Objective: Infantile spasms (IS) or West syndrome is a convulsive disease characterized by brief, symmetric axial muscle contractions (neck, trunk, and/or extremities). The therapy universally recognized as most effective in the treatment of IS, Is treatment with the adrenocorticotropic hormone (ACTH) or oral corticosteroids. This therapy however has important side effects. Many studies have sought to find alternative therapies with fewer side effects. Nitrazepam, it has been proven, can be as effective as ACTH in controlling infantile spasms. The aim of this study was to evaluate and compare the efficacy of Nitrazepam and ACTH on the treatment of infantile spasms.
Materials & Methods: This randomized controlled clinical trial, enrolled sixty patients with newly diagnosed and previously untreated IS; diagnosis was made based on the criteria of the lnternational Classification of Epilepsies of the International League against Epilepsy (ILAE). Prior to treatment, all patients underwent Electro encephalo graphs (EEGs) and CT scans. Patients were randomized to receive 0.5-1 mg/kg Nitrazpam (NZP) in three daily doses or 40 IU Depot ACTH in a single morning dose. Complete cessation of spasms was considered to be as optimal response.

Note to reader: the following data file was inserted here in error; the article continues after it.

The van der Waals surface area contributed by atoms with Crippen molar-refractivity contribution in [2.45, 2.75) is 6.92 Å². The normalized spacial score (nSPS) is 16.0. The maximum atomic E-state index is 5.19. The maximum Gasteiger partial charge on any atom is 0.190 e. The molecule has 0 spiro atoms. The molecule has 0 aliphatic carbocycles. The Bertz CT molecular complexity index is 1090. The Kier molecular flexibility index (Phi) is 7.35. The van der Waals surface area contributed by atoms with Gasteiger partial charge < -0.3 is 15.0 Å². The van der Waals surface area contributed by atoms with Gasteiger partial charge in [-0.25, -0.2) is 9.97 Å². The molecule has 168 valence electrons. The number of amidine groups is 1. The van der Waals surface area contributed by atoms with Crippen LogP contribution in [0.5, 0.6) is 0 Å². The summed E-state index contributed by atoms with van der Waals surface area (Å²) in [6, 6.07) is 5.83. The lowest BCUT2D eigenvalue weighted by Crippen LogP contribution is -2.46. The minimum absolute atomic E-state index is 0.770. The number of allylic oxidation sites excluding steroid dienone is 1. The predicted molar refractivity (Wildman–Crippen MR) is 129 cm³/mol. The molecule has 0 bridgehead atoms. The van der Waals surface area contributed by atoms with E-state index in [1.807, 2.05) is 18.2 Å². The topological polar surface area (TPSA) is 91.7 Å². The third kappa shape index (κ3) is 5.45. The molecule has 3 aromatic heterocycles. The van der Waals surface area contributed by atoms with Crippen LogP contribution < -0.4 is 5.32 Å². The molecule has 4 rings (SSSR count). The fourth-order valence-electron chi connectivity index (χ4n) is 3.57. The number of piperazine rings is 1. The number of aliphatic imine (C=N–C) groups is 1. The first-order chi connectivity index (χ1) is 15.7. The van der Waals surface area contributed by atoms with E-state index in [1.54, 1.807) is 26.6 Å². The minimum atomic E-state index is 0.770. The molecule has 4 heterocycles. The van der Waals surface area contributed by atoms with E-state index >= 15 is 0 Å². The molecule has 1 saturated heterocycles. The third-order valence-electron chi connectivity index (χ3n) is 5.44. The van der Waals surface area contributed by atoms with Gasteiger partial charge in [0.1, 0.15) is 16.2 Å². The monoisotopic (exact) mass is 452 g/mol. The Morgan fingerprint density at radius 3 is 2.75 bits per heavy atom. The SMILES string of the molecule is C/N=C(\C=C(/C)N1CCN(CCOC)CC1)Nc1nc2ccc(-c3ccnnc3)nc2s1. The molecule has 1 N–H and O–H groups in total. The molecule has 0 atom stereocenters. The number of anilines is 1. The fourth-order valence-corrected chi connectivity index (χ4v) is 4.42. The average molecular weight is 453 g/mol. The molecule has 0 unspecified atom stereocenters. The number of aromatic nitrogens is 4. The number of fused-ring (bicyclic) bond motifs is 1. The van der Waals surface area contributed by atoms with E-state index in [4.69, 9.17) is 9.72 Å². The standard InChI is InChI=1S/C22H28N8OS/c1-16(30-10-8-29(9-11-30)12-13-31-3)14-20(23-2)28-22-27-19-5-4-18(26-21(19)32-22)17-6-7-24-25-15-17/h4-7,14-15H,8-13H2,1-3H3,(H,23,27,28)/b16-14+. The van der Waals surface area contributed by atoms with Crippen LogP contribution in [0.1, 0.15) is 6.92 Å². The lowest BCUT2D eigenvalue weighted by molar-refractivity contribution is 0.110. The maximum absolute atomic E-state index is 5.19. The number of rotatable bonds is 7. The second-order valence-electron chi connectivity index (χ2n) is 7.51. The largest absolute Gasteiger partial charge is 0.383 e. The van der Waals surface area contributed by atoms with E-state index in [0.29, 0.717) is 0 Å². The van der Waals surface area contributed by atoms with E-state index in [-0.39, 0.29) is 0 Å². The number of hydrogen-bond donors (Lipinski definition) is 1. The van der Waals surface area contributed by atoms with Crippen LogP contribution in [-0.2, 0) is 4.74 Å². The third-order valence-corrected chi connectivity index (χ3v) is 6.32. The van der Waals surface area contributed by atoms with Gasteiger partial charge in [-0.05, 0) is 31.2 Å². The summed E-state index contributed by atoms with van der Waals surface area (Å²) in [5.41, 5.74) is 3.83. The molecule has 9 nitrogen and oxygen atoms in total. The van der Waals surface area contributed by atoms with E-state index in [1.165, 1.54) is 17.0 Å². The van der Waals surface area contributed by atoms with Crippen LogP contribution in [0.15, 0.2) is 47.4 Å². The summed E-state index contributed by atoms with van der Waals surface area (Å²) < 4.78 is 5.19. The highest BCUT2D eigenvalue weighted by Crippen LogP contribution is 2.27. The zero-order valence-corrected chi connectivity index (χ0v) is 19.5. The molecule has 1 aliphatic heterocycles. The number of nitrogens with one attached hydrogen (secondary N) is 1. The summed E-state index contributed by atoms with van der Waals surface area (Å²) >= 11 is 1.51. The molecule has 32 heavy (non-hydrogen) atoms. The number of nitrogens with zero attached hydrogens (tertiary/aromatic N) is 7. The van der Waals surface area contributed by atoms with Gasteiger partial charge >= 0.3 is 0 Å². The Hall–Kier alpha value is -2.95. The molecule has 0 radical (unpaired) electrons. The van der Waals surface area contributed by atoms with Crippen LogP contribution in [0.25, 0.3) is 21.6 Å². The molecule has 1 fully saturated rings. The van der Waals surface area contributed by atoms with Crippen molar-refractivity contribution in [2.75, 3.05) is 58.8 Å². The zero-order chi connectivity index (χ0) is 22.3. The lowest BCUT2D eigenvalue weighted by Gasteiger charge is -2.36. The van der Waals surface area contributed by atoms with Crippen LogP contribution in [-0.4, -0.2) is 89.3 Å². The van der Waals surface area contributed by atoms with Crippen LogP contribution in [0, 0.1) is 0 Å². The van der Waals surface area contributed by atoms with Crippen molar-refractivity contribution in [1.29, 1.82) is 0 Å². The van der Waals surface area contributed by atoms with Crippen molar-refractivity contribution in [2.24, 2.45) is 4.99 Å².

Results: Of the sixty patients studied, 24 (40%) were girls and 36 (60%) were boys. All patients in the both groups were matched for age and sex. There were no differences between the both groups regarding age and sex (non-significant). Following treatments, at the end of the 6-week duration therapy, optimal response (Cessation of spasms) was obtained in 19 (63%) patients of NZP group and 9 (30%) patients of ACTH group, (P<0.05). ACTH side effects were more pronounced than those of NZP; most patients in ACTH group, developed cushingoid features (moon face 93%, weight gain 100%) (P<0.05); a few patients, all from the ACTH group, developed hypertension (P<0.05). The side effects of nitrazepam were drowsiness 33%, hypotonia 10%, infection 20%, and hypersalivation 93%. EEG anomalies had disappeared in 47% of NZP patients and in 30% of ACTH patients (P>0.05).Conclusion: This study supports the belief that NZP offers an effective and possibly safer therapy than ACTH, for the management of IS and that the therapeutic response, if imminent, can be detected within 4-6 weeks of treatment. Clinicians should consider using NZP as a first-line therapy for IS.